After working so hard to get into the tribe: all the training, all the preparation and the months of slogging away at building a house in the jungle, you’d expect us to be excited to return to Kovol right?
I have to be honest that I wasn’t feeling very positive about returning to the bush, despite loving what we do and not wanting to change it. Being out on break is nice; slogging away at language learning is tough, tough, tough.
We spent Wednesday travelling, Thursday settling back in and touching base with everyone. On Friday we attempted a bit of language study again and then it was the weekend. Wow were we glad for the weekend! So much for being refreshed and ready!
One issue for me was terrible neck pain that now on Tuesday has finally gone away. It’s hard to feel enthusiastic about anything when holding your head up is painful.
People were of course very, very excited to see us (and the helicopter). I wasn’t sure if I was happy to see people though 🙂 20 minutes after landing someone sidles up to me and says “I have back pain, do you have any medicine you can give me?”
Yep, we’re back in the pressure cooker of being the focus of an entire village’s attention.
It’s discouraging trying to communicate only to find the language I spent last month drilling into my head seems to have slipped away, I can’t remember what I was working on, where I was going and why I felt good about language learning.
The last two days have been much better though and we’re settling back into our routine. Opportunities to investigate language are once again multiplying and once again each day presents us with a mountain of different things and we figure out what fraction of it we should load onto our mental teaspoon and digest.
A great example is sitting with my friend Kavaluku. He and another guy were talking about bananas and I’m trying to follow, at which point he has the great idea to take us over and show us what he’s talking about. Sure why not?
Turns out he’s planted a new kind of banana. Most bananas grow rings of bananas: this one grows bananas in a spiral. Seeing this resulted in lots of talk of people saying how they’d also like to plant spiral bananas.
Surrounded by banana trees I started getting names for different kinds of banana trees. In the end, I got 37 different types of banana tree!! Here they are for those who are curious:
|Dialect 1 |
|n||type of banana|
|aŋgamand||jaŋgɛnmans||n||type of banana|
|ɛrigɛt||akul||n||type of banana|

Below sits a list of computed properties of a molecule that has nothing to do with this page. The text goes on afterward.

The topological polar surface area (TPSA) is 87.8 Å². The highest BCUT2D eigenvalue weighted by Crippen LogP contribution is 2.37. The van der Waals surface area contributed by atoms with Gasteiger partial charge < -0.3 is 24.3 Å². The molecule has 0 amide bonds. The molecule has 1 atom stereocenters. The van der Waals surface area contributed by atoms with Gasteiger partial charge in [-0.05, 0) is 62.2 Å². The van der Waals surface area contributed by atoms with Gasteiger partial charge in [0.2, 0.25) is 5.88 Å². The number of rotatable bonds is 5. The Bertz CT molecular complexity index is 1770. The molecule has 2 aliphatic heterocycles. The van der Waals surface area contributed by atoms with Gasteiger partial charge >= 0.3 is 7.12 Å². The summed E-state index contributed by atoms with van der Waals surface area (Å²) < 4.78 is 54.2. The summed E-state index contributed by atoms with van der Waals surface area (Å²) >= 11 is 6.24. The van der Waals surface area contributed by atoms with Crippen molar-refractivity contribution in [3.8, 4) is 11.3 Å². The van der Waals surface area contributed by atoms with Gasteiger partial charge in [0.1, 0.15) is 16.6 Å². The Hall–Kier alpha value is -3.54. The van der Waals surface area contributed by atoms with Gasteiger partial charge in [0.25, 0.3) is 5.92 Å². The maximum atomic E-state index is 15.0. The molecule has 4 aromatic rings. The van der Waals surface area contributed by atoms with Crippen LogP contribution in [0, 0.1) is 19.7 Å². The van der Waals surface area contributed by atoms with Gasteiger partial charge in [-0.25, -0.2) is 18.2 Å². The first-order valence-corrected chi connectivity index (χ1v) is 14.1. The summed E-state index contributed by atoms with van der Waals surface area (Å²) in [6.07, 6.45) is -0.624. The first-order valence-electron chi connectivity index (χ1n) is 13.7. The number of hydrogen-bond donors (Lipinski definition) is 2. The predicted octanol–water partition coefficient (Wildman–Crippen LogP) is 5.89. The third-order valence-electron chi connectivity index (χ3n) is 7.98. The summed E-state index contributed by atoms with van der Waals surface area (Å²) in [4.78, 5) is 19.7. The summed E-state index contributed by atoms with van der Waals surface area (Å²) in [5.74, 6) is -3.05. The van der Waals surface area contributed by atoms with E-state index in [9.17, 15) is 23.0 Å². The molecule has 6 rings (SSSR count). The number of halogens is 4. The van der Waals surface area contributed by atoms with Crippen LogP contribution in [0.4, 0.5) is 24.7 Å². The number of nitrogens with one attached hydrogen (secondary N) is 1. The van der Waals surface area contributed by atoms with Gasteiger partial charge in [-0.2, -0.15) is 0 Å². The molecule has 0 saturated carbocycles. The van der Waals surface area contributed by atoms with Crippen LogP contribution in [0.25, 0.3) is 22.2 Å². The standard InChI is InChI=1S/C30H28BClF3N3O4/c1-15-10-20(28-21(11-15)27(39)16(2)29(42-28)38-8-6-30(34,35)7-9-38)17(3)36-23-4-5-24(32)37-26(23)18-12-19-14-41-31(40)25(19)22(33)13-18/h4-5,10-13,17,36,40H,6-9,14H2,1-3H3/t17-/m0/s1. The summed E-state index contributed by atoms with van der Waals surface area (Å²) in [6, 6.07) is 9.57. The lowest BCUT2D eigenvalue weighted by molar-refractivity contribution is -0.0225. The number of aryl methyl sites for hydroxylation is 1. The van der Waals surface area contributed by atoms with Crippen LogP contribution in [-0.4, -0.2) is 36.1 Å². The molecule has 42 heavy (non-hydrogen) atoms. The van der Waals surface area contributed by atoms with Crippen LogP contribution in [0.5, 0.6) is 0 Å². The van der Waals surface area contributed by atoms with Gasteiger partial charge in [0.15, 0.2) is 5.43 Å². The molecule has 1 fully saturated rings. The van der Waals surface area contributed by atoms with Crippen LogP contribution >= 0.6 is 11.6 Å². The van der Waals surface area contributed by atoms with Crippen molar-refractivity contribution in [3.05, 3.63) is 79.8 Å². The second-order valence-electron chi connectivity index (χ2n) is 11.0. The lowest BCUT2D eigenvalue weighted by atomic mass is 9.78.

|bɛŋg||bəᵋnk||n||type of banana|
|omu||ɛmu||n||type of banana|
|mɛna ʔus||məgəl||n||type of banana|
|banoⁱ||n/a||n||type of banana|
|sugulɛbo||n/a||n||type of banana|
|baŋgoⁱ||siliβənjo||n||type of banana|
|aliliβe||aliliβə||n||type of banana|
|dugɛli||n/a||n||type of banana|
|ʔulub||kundum||n||type of banana|
|mɛtɛmbe||n/a||n||type of banana|
|sinasina||n/a||n||type of banana|
|kina||ʔina||n||type of banana|
|bɛŋg onot||pəgətə||n||type of banana|
|mɛndi||n/a||n||type of banana|
|palug||n/a||n||type of banana|
|simbaŋ ologom||kabaŋ||n||type of banana|
|sindɛmuŋ||sindʒɛmuŋ||n||type of banana|
|sabu||n/a||n||type of banana|
|mosobagaŋg||məsabogaŋg||n||type of banana|
|simoŋ gɛnɛ||simoŋ gənə||n||type of banana|
|ɛtare||kutale||n||type of banana|
|burunoŋg||ɛlɛmunoŋg||n||type of banana|
|jaβa||n/a||n||type of banana|
|mom||n/a||n||type of banana|
|poka||sipik||n||type of banana|
|sagal||n/a||n||type of banana|
|ʔolomband||kolombans||n||type of banana|
|jolagam||n/a||n||type of banana|
|ɛgugɛg||əgugəg||n||type of banana|
|maβal||n/a||n||type of banana|
|sisijam||kogu kjam||n||type of banana|
|oŋgule||kəmuŋgulə||n||type of banana|
|raboᵘl||n/a||n||type of banana|
|lilimo||n/a||n||type of banana|
|kone||konə||n||type of banana|
Even though I’m unable to identify the difference between the different trees as they point them out, they can! Thus I discovered that the 3 banana trees close to our house are all different kinds of bananas.
Language has a frightening complexity when you dig just below the surface!
We’re not going to memorize these; using the generic word for banana is just fine in most cases. It’s nice that I can file this away in our dictionary and not pay much attention to it. Our computers can pick up consonant and vowel distribution patterns from the list that’s helpful in figuring out a suitable alphabet.
I’m getting quite tired of typing ə, ɛ, β, ʔ and ŋ (done with exotic keyboard combos) so the sooner we get round to an alphabet the better!
I spent Monday cutting grass with the guys. Today I went with Yagil down to the stream to fill up his containers with drinking water. I’m enjoying these low key daily life activities where I can try a phrase or two, mispronounce a few words and amaze everyone with my ability to take a verb they just used and change who did it (with the correct ending).
“I’m going up the hill.”, “You’re going up the hill!”
If I really feel like it, I can bring out the showstopper and change the tense as well.
Ok… no one’s all that impressed, but it feels good to say something.
I’m glad the lethargy of our first few days back is fading away and we’re settling back into language study and life in the tribe.
English Editor · 26/08/2020 at 12:01 am
The people may not be impressed with your ability to change the actor and the tense, Steve, but I AM! Keep up the good work.
I was fascinated by the banana varieties.
Names such as being, sinasina. sipik.,
mendi and kina intrigue me. I wonder what they call my favourite which I know as karapua. I suspect that is the name in Yagaria. I think it was when we were living there that I learnt it.
Bai God I ken blessim yutripela nogut tru.
Hannah Mole · 29/08/2020 at 7:34 pm
Always good to get your updates and your honesty is very much appreciated. Thank you guys!
Uganda has several types of banana as well and I also can’t get the difference (but woe betide you if you use the wrong type of banana for the wrong type of cooking!)
Love and Prayers